Building information modelling (BIM) has been steadily gaining traction in the construction industry over the past few years and the prediction back in 2011 from the UK Government’s Chief Construction Adviser, that professions which failed to adopt BIM risked being “Betamaxed out” is ringing eerily true. And it’s not only centrally procured projects that are using Level 2 BIM in line with the government edict. Certainly, on many of the commercial developments that are coming across my desk, BIM tends to be part and parcel of the contract.

We all know that BIM raises various legal issues, particularly around design access and ownership. While the technology is still in its relative infancy at Level 2, these fledgling points can normally be dealt with by tweaks to drafting and the incorporation of a BIM protocol. Of course, with the potential of a further jump to BIM Level 3 in the not too distant future, true integration may raise a whole new host of legal issues.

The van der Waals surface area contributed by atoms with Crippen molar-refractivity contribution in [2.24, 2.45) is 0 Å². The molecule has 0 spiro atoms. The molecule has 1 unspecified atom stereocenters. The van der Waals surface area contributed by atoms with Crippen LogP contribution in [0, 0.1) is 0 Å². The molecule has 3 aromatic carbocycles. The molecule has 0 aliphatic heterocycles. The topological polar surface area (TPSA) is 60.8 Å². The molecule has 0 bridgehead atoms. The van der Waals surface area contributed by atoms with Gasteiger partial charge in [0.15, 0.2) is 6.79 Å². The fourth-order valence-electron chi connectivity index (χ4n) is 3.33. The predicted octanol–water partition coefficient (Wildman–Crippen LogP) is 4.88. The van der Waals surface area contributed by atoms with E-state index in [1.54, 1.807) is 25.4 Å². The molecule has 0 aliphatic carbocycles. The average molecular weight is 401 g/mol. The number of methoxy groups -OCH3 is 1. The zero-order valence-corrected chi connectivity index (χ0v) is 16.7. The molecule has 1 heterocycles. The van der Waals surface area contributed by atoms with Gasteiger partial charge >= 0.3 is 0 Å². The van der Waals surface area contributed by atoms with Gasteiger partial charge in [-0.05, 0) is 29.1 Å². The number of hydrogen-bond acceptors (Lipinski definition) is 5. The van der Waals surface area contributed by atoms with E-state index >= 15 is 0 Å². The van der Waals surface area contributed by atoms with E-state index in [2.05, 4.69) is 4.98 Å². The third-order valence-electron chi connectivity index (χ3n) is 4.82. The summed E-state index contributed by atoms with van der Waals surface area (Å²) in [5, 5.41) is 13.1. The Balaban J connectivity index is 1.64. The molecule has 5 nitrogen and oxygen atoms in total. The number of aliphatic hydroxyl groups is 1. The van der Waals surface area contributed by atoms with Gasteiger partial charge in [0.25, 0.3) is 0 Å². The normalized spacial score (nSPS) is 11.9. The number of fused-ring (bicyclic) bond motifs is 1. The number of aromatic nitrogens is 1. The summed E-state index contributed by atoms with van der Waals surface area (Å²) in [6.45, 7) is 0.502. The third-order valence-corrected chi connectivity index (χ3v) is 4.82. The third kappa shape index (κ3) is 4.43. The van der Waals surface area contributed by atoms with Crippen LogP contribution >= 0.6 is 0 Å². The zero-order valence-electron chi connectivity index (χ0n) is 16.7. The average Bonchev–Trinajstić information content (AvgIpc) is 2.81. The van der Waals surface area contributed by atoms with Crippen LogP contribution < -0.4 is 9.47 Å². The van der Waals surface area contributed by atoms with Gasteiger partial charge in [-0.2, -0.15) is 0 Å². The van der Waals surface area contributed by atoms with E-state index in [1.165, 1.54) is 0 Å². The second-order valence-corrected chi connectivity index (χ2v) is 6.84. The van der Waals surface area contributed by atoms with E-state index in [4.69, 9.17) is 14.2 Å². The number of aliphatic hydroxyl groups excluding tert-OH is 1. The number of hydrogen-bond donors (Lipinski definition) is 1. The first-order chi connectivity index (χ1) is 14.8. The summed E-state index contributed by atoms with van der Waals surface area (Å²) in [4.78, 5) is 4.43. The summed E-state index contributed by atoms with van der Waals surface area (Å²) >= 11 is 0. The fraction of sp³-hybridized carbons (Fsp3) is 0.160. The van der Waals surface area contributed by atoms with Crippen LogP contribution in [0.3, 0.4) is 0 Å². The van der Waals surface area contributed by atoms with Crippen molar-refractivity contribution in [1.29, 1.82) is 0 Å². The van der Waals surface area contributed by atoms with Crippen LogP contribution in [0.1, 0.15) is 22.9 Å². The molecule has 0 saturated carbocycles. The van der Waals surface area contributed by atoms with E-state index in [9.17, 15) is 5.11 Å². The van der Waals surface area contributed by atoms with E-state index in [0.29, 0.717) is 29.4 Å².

The problem of designers potentially making ransom demands of course isn’t unique to BIM. It can arise wherever a designer seeks to demand full payment as a pre-condition of a licence to use (for example, in the JCT Design and Build Contract or the RIBA, ACE or RICS forms of appointment). BIM has once again brought this to the forefront and hopefully will act as reminder to those of us drafting contracts to tackle this issue head on.

Robust drafting can take account of most of these issues, whether dealing with BIM or otherwise. But what is looked for in these murky waters is guidance from the courts. In construction, when new innovations come into play (for example third party rights or a new suite of contracts like NEC), it can take years (if not decades) for the courts to provide signposting on the issues they raise. It is therefore really welcome that the first case on BIM, Trant Engineering LTd v Mott MacDonald Ltd, has already come before the courts.

What happened?

Trant was engaged by the MoD as the main contractor on the £55 million Mid Atlantic Power Project in the Falkland Islands. Trant engaged Mott to provide design services and to act as BIM co-ordinator, so Mott controlled access to the BIM database.

A dispute arose, not from a disagreement over the arrangements surrounding BIM, but rather from that old chestnut that seems to dog construction projects: the failure of the parties to execute a contract.